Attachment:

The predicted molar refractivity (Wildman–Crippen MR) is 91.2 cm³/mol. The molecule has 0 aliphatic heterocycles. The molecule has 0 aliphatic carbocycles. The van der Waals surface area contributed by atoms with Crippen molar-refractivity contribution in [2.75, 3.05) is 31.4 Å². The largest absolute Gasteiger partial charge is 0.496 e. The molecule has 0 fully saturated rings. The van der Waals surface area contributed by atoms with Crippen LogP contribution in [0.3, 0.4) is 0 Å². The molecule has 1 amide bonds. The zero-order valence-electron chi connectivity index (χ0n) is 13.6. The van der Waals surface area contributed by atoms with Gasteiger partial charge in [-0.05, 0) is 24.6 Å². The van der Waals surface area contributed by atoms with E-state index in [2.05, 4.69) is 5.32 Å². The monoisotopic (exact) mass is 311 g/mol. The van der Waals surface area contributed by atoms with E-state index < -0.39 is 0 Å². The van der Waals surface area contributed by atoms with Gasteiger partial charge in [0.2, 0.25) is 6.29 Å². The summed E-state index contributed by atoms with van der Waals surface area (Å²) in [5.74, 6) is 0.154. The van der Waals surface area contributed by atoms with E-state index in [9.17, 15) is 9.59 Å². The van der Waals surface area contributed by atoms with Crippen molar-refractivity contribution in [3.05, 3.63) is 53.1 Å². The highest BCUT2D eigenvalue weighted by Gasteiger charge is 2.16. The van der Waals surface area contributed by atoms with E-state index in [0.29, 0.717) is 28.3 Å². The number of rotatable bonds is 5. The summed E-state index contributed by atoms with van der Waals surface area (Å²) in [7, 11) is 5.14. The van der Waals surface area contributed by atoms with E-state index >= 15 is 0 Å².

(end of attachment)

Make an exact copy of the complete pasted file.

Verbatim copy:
The predicted molar refractivity (Wildman–Crippen MR) is 91.2 cm³/mol. The molecule has 0 aliphatic heterocycles. The molecule has 0 aliphatic carbocycles. The van der Waals surface area contributed by atoms with Crippen molar-refractivity contribution in [2.75, 3.05) is 31.4 Å². The largest absolute Gasteiger partial charge is 0.496 e. The molecule has 0 fully saturated rings. The van der Waals surface area contributed by atoms with Crippen LogP contribution in [0.3, 0.4) is 0 Å². The molecule has 1 amide bonds. The zero-order valence-electron chi connectivity index (χ0n) is 13.6. The van der Waals surface area contributed by atoms with Gasteiger partial charge in [-0.05, 0) is 24.6 Å². The van der Waals surface area contributed by atoms with E-state index in [2.05, 4.69) is 5.32 Å². The monoisotopic (exact) mass is 311 g/mol. The van der Waals surface area contributed by atoms with E-state index < -0.39 is 0 Å². The van der Waals surface area contributed by atoms with Gasteiger partial charge in [0.2, 0.25) is 6.29 Å². The summed E-state index contributed by atoms with van der Waals surface area (Å²) in [5.74, 6) is 0.154. The van der Waals surface area contributed by atoms with E-state index in [9.17, 15) is 9.59 Å². The van der Waals surface area contributed by atoms with Crippen molar-refractivity contribution in [3.05, 3.63) is 53.1 Å². The highest BCUT2D eigenvalue weighted by Gasteiger charge is 2.16. The van der Waals surface area contributed by atoms with E-state index in [0.29, 0.717) is 28.3 Å². The number of rotatable bonds is 5. The summed E-state index contributed by atoms with van der Waals surface area (Å²) in [7, 11) is 5.14. The van der Waals surface area contributed by atoms with E-state index >= 15 is 0 Å².